Universität Duisburg-Essen, Institut für Evangelische Theologie 

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Schart, Aaron, Stand: 2007-04-05

Impressions from a stay as Research Fellow at the University of Pretoria/South Africa, August 2002

Due to the great hospitality of my South African colleagues, especially Prof. Dirk Human, my stay was a great experience.

After the end of the Apartheid-regime South Africa is facing serious challenges. After the black and colored people have gained equal status in the juridical and political sphere, the society must now be transformed in such a way that the black and colored people can participate equally well in economic and educational issues. South Africa is a rich and industrialized country with a western-democratic constitution. In quite a number of issues (constitution, health care, social net) Germany serves as a best practice example, after which regulations in South Africa are modeled. Germany has invested in the country already during Apartheid-years. All of the big German automobile companies still have a branch in South Africa (Daimler-Chrysler, BMW, Opel, VW). It is imperative that this land eliminates the poverty that still lasts on large parts of the people. In order to achieve this, the necessary things seem to be on the way. However, the success is not always big and fast enough. An important part of the enterprise is research and education. The University of Pretoria does provide education of the highest standards and is successful in getting more black people into the programs. On the other side, it is so much work to do, that one is not certain, if the numbers are growing fast enough to overcome the problems.

On the other side it was a sign of great hope, that the United nations held their "World Summit on Sustainable Development" in Johannesburg. The summit was almost covered non-stop by the media. One could feel how proud the country was to host this important summit. The nations of the world seem to realize, that most of the countries in southern Africa live under terrible conditions and desperately need sustainable help. All of the problemes the world community has to face as a  whole are, in a sense, present in this area: poverty, destruction of natural ressouces and bio-diversity, mass-deseases, extreme diffferences between rich and poor, rassism, corruption, religious conflicts, civil wars, and others. All those problems, and that is the sign of hope, are now on the agenda of the world community as a whole. The rest of the nations cannot win, without solving the problems in southern Africa. As a result, those people will not be forgotten, but remembered instead.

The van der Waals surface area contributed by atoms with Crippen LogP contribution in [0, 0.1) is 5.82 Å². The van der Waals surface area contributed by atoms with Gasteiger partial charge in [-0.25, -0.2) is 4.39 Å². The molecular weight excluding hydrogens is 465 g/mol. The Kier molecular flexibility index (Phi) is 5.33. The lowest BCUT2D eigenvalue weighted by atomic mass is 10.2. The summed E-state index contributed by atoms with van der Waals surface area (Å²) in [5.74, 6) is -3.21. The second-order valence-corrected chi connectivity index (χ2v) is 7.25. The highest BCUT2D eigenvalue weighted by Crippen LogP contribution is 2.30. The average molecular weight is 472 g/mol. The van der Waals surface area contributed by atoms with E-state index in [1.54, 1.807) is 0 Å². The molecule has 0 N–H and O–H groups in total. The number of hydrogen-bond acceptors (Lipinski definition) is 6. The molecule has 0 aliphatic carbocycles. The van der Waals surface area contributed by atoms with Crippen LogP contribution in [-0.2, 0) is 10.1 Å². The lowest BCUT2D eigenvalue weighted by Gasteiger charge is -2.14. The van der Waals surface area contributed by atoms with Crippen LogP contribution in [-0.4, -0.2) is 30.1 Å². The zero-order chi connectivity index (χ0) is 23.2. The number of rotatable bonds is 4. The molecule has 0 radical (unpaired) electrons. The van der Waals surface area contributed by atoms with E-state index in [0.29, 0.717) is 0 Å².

The religious life in South Africa is still very much dominated by the Christian religion, especially by the Protestant Churches. The number of Christians is still increasing and the political and social influence of the congregations is still very important. As a consequence, the churches play an important role in the process of transforming the South African society. Mr. Schart was very impressed by two projects, which he could discuss with responsible persons. Most appealing is the Christian Community Development Project initiated by Sikheto Daniel Maluleke, who holds a doctorate form the University of Pretoria. His congregation tries to support families to build houses, so that they can leave their unhealthy baracks. In addition, it tries to encourage persons to develop small business activities, instead of solely depend on the unsufficient state funding. The city administration of Pretoria now acknowledges that housing projects are much more successful, if church congregations are involved. Equally impressive is the HIV/AIDS research project of the department for Practical Theology of the University of Pretoria. AIDS is a huge problem and many religious and moral issues are involved (religious stigmatisation, commitment in partnerships, sexual practice, help for ill persons and the many orphans, whose parents died at young age), when one wants to address it. The churches can do a lot to help in those issues.

Very important is that the white and black churches are in the process of uniting. The spiritual, liturgical and theological differences between the two parts are not so deep that the uniting process is in danger. The black reformed Christians, in contrast to the many and still growing independent charismatic churches, have accepted the western-European, enlightened type of faith and worship. They see no need to accept for example ancestor-cults within Christian faith. However, there are cultural, educational, and economic differences, which must be addressed and overcome. The new generation of Christians, however, is deeply committed to the biblical vision of unity in Christ. As a result, it is safe to assume that the unity will come, be it sooner or later.